Five Tips for Upskilling this Summer
With enhancements in new technology such as the development of AI (artificial intelligence), automation, and ChatGPT, professionals at all stages of their careers should think about upskilling.
Recent research by Goldman Sachs has predicted that generative AI has the power to replace up to 300 million jobs. And, according to the World Economic Forum (WEF), half of us will need to reskill in the next five years.
What is upskilling?
Upskilling is the process of getting new skills and competencies to stay relevant in a job. It is important to upskill to keep pace with a changing workplace and to remain competitive by learning skills that are in demand.
What are the benefits of upskilling?
Upskilling can help increase productivity and efficiency, as the more skilled you are, the less time you will spend researching how to carry out tasks. It can also help address the skills gap created by digitalisation and automation trends in workplaces. Upskilling is fundamental in the modern job market.
Employers from tech to finance companies are advertising in-house skills programmes as part of their employee incentive programmes. If your employer is providing reskilling opportunities, you are getting paid to perform better in your role. In terms of employee satisfaction, training and development are high on the list, alongside share schemes, flexible working, and wellbeing support.
Upskilling: a key to promotions
Successful upskilling can enable you to apply for a variety of different roles. But it also has benefits for those looking to stay with their current employer. Career advancement is a great reason to upskill. According to Talent LMS:
- 33% of employees upskill with the purpose of being promoted
- 29% invest time in upskilling because they want a pay increase.
- 66% say that the joy of learning new things and developing new skills is their top reason for upskilling.
Upskilling: the gateway to a new employer
For those not wanting to stay in their job forever, adding new skills or certifications to your CV enables you to stand out from other candidates. Employers value employees who take their learning seriously. Demonstrating this increases your value to prospective employers. In a skills-short market, companies like to hire people with a growth mindset who are both well-trained and versatile.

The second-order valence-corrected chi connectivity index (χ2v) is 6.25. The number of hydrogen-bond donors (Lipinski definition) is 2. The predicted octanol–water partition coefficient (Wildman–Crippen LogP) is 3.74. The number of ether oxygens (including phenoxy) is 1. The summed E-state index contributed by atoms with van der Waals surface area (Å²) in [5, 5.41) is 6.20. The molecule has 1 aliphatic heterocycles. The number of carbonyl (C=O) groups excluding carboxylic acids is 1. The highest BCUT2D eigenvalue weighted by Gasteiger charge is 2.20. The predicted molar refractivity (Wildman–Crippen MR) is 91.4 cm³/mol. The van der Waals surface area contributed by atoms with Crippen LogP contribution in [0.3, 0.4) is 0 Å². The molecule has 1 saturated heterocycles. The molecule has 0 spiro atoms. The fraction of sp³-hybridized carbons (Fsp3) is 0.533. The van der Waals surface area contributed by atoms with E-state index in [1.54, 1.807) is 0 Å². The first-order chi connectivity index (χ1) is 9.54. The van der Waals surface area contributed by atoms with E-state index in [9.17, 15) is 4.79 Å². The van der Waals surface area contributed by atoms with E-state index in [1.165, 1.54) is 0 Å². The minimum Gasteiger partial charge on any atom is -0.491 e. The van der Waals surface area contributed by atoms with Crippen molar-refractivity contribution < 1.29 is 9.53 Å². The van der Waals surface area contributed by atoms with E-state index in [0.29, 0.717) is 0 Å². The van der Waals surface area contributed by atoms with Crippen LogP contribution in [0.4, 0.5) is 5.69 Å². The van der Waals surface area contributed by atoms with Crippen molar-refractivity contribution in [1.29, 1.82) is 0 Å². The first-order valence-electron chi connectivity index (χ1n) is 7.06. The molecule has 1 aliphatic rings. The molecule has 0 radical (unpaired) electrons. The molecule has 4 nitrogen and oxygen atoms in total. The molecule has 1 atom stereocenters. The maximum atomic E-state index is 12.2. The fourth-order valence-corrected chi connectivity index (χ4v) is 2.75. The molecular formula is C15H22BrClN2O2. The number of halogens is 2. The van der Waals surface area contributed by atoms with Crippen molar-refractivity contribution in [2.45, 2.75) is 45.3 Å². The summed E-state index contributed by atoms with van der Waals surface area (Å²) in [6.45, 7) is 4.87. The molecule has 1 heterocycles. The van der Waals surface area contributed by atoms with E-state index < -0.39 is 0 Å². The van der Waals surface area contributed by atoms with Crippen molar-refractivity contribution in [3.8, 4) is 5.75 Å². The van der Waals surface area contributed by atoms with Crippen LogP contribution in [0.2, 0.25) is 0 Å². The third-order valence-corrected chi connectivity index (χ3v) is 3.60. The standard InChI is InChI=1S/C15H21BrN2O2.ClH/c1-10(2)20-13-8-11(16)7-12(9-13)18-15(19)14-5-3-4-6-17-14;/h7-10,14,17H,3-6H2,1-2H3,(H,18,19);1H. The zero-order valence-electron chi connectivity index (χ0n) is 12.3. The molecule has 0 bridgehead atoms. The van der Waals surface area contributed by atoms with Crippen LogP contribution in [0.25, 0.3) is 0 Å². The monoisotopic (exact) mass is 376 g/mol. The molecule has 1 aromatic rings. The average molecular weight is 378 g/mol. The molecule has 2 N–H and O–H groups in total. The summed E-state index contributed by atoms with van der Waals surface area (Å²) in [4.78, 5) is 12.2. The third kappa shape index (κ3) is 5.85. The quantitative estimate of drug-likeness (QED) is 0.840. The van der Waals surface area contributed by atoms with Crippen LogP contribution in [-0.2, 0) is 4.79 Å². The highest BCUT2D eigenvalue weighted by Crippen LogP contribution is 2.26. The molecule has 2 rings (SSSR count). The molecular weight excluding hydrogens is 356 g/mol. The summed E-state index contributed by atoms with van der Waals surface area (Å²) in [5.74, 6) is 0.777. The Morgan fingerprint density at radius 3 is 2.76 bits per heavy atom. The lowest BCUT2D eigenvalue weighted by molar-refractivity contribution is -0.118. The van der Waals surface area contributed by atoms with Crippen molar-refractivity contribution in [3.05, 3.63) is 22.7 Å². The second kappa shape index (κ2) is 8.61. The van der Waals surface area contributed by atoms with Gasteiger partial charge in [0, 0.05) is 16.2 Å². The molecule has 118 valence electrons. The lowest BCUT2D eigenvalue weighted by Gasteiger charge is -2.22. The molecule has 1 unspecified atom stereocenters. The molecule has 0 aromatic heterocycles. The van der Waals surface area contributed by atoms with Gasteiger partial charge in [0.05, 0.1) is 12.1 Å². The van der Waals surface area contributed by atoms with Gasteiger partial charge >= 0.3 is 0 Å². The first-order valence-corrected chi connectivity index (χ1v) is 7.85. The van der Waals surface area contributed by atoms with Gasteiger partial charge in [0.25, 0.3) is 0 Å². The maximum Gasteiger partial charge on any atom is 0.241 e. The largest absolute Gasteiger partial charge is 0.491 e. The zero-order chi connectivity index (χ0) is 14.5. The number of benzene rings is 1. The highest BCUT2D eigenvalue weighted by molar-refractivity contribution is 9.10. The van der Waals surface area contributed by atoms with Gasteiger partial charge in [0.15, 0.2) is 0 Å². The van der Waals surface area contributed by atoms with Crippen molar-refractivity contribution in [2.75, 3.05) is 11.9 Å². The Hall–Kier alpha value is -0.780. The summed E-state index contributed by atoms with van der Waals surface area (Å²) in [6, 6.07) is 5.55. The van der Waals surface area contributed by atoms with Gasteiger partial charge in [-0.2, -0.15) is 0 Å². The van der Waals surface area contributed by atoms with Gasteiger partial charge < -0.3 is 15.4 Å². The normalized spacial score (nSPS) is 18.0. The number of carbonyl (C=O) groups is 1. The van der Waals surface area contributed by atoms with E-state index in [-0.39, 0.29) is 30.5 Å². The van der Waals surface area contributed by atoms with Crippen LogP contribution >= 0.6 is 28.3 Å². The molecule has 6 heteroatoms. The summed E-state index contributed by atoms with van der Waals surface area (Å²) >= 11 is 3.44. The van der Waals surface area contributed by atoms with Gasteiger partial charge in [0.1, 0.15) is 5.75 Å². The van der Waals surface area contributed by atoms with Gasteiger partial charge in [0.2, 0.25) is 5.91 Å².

How to upskill without employer support
If you are working for an employer that doesn’t offer training or development in the skills you are after, it is important to realise that not all learning and development is formal. There are good informal and unaccredited courses (many of them online-based). These are easy to access, sometimes free, and involve a degree of self-assessment. Moreover, books and articles on the subject you want to learn can also help you develop new skills. Find books and articles written by experts in the area.
Examples of upskilling
There is no one way to upskill and examples of upskilling can include:
- Training courses from external or internal sources
- Online learning
- Lunch-and-learn sessions
- Reading books and articles
- Watching videos
1. Getting started with upskilling
Start by identifying the skills that are in demand in your field and that you need to advance in your career through a promotion or by applying for a new role outside of your organisation. The WEF’s jobs report has identified its top 10 work skills of tomorrow.
If you are an IT contractor, Python, machine learning, and data management are skills that fit well with AI. In tech, there is a focus on user experience (CX), design, and product. If you’re working in business, softer skills such as human resources and leadership are sought after. Across sectors, critical thinking and problem-solving top the list of skills employers believe will grow in prominence in the next five years.
2. Find out what is available
Some organisations have dedicated in-house upskilling courses, while other companies will also fund employees to source training courses and workshops. Speak to your line manager and/or learning and development team at work to get an idea of what is available. If courses aren’t available, find out about mentoring or work shadowing opportunities.
3. Pave your new career path
When you learn new skills, you may end up finding a new career path. You may also discover new passions. Not only is upskilling yourself good for career development but also for personal development.
Practice is key when it comes to developing skills. Once you have learned something new, apply it to your work or personal life to reinforce your learning. You could offer to deliver a lunch and learn session to your team at work as a way to seek feedback and reinforce your learning.
4. Develop a healthy growth mindset
There are many online and offline courses available that can enable you to learn new skills. Look for courses that are relevant to your desired job title and/or industry. Ask for feedback from others on your progress. This can help you identify areas where you need to improve and provide motivation to keep continuing.
5. Keep upskilling and carry on
Gone are the days of a ‘job for life’. Nowadays, no job can guarantee you lifelong job security. Keeping up your knowledge in your area of expertise will help you to be more productive at work and also increase your performance, which can enhance your career. Don’t forget that upskilling is a continuous process, so keep learning and practicing to stay relevant in your industry.